To some extent, the findings of the present study are consistent with SALAR’s seven success factors in terms of identifying organizational features as important to the ability of HCPs to provide a diabetes care of good quality for people with T2DM [12]. Caution must, however, be taken when comparing the present study and SALAR’s qualitative study because of the different methodological approaches. Despite the limitations in the methodology and restricted generalizability of the results, SALAR’s qualitative study has had a large-scale impact on Swedish primary diabetes care. The seven QOW features addressed in the current study should be seen as complementary information to SALAR’s qualitative benchmarking study, making it possible for policy makers to better understand the meaning of success factors in primary diabetes care.

Limitations of the present study include the cross-sectional design, making it impossible to study causal relationships. Using self-reported questionnaires, although facilitating the collection of this large amount of data, increased the risk that respondents embellished answers or misinterpreted questions. To reduce this kind of bias, PHCC managers were encouraged to answer the questionnaire together with GPs and RNs having direct contact with the patients. There is also a risk of selection bias since well-functioning PHCCs may have been more inclined to complete the questionnaire. However, this is so far the first Swedish large-scale national survey to describe and analyse the associations between PHCCs’ QOW and HbA1c level in people with T2DM. The large sample size of people with T2DM and PHCCs increases the ability to generalize the results in the Swedish PHC setting. Using well-administrated registers covering individual-level data on clinical risk factors, socio-economics, and comorbidities made it possible to adjust for all known important confounders.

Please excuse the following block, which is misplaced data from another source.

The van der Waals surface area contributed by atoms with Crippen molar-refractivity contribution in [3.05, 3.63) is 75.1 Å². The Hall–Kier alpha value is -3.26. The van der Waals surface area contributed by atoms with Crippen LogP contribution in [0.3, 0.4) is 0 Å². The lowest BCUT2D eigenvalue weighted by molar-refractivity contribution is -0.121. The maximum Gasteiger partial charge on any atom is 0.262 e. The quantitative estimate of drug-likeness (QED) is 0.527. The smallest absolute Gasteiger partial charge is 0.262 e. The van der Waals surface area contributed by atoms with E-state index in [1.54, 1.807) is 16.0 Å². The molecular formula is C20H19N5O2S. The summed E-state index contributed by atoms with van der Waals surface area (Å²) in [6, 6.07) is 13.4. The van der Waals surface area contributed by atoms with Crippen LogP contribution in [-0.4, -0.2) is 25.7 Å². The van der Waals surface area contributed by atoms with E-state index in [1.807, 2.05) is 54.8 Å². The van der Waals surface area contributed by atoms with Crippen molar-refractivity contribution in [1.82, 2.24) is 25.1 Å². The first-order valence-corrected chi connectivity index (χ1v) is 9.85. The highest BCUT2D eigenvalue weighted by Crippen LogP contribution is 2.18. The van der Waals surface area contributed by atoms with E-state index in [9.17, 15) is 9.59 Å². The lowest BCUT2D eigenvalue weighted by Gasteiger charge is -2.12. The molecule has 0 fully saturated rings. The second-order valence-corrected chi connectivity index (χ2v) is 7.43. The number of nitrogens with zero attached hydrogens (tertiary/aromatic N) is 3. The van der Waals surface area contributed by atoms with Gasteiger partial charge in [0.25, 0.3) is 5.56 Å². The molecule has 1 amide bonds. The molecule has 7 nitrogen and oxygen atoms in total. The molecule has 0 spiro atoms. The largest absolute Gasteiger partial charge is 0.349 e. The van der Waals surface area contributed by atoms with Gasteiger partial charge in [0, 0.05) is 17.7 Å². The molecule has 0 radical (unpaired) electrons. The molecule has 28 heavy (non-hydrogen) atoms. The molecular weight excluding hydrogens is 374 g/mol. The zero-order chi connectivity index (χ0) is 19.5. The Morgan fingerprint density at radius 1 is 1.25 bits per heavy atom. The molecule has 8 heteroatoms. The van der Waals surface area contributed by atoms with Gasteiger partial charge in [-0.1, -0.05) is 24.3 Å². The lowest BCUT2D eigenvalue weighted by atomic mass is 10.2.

In conclusion, having individualized treatment plans was the only QOW feature that was significantly associated with lower HbA1c levels in all groups. The greatest effect was found for people with uncontrolled HbA1c. In addition to previous research assessing the effectiveness on QOW improvements based on randomized controlled trials, this nationwide observational study points to the importance of examining associations between QOW in real life clinical practice and HbA1c levels in people with T2DM. To date, the QOW carried out at Swedish PHCCs may only benefit people with good glycaemic control (HbA1c ≤ 52 mmol/mol). More effective QOW strategies are thus needed to support people with uncontrolled HbA1c.